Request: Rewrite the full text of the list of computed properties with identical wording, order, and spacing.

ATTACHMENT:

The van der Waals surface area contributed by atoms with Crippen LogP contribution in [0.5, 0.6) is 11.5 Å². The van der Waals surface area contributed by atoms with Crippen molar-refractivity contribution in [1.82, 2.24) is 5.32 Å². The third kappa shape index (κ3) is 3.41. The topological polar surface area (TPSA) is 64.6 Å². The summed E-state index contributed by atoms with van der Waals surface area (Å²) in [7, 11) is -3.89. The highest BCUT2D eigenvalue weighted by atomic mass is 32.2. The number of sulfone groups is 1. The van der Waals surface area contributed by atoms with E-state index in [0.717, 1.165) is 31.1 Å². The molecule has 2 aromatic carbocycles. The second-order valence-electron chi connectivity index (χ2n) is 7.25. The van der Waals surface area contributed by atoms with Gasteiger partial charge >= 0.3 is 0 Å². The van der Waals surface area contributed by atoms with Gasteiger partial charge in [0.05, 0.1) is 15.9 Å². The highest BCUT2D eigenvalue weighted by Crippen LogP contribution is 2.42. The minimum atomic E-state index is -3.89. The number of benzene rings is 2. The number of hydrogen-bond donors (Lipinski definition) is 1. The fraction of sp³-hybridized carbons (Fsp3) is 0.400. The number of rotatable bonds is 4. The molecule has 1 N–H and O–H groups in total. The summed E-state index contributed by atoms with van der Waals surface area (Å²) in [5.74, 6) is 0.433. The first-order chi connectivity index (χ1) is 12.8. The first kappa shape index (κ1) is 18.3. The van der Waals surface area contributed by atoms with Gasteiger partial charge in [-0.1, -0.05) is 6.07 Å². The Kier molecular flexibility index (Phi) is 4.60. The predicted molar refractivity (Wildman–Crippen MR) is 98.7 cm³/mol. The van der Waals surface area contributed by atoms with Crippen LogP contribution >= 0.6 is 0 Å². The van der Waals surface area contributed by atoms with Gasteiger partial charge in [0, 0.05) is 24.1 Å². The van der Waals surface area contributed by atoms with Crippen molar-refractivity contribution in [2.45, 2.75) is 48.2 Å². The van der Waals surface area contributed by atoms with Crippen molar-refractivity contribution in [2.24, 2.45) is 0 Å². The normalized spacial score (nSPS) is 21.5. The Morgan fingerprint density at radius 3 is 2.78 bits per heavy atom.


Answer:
The van der Waals surface area contributed by atoms with Crippen LogP contribution in [0.5, 0.6) is 11.5 Å². The van der Waals surface area contributed by atoms with Crippen molar-refractivity contribution in [1.82, 2.24) is 5.32 Å². The third kappa shape index (κ3) is 3.41. The topological polar surface area (TPSA) is 64.6 Å². The summed E-state index contributed by atoms with van der Waals surface area (Å²) in [7, 11) is -3.89. The highest BCUT2D eigenvalue weighted by atomic mass is 32.2. The number of sulfone groups is 1. The van der Waals surface area contributed by atoms with E-state index in [0.717, 1.165) is 31.1 Å². The molecule has 2 aromatic carbocycles. The second-order valence-electron chi connectivity index (χ2n) is 7.25. The van der Waals surface area contributed by atoms with Gasteiger partial charge >= 0.3 is 0 Å². The van der Waals surface area contributed by atoms with Gasteiger partial charge in [0.05, 0.1) is 15.9 Å². The highest BCUT2D eigenvalue weighted by Crippen LogP contribution is 2.42. The minimum atomic E-state index is -3.89. The number of benzene rings is 2. The number of hydrogen-bond donors (Lipinski definition) is 1. The fraction of sp³-hybridized carbons (Fsp3) is 0.400. The number of rotatable bonds is 4. The molecule has 1 N–H and O–H groups in total. The summed E-state index contributed by atoms with van der Waals surface area (Å²) in [5.74, 6) is 0.433. The first-order chi connectivity index (χ1) is 12.8. The first kappa shape index (κ1) is 18.3. The van der Waals surface area contributed by atoms with Gasteiger partial charge in [-0.1, -0.05) is 6.07 Å². The Kier molecular flexibility index (Phi) is 4.60. The predicted molar refractivity (Wildman–Crippen MR) is 98.7 cm³/mol. The van der Waals surface area contributed by atoms with Crippen LogP contribution >= 0.6 is 0 Å². The van der Waals surface area contributed by atoms with Gasteiger partial charge in [0, 0.05) is 24.1 Å². The van der Waals surface area contributed by atoms with Crippen molar-refractivity contribution in [2.45, 2.75) is 48.2 Å². The van der Waals surface area contributed by atoms with Crippen molar-refractivity contribution in [2.24, 2.45) is 0 Å². The normalized spacial score (nSPS) is 21.5. The Morgan fingerprint density at radius 3 is 2.78 bits per heavy atom.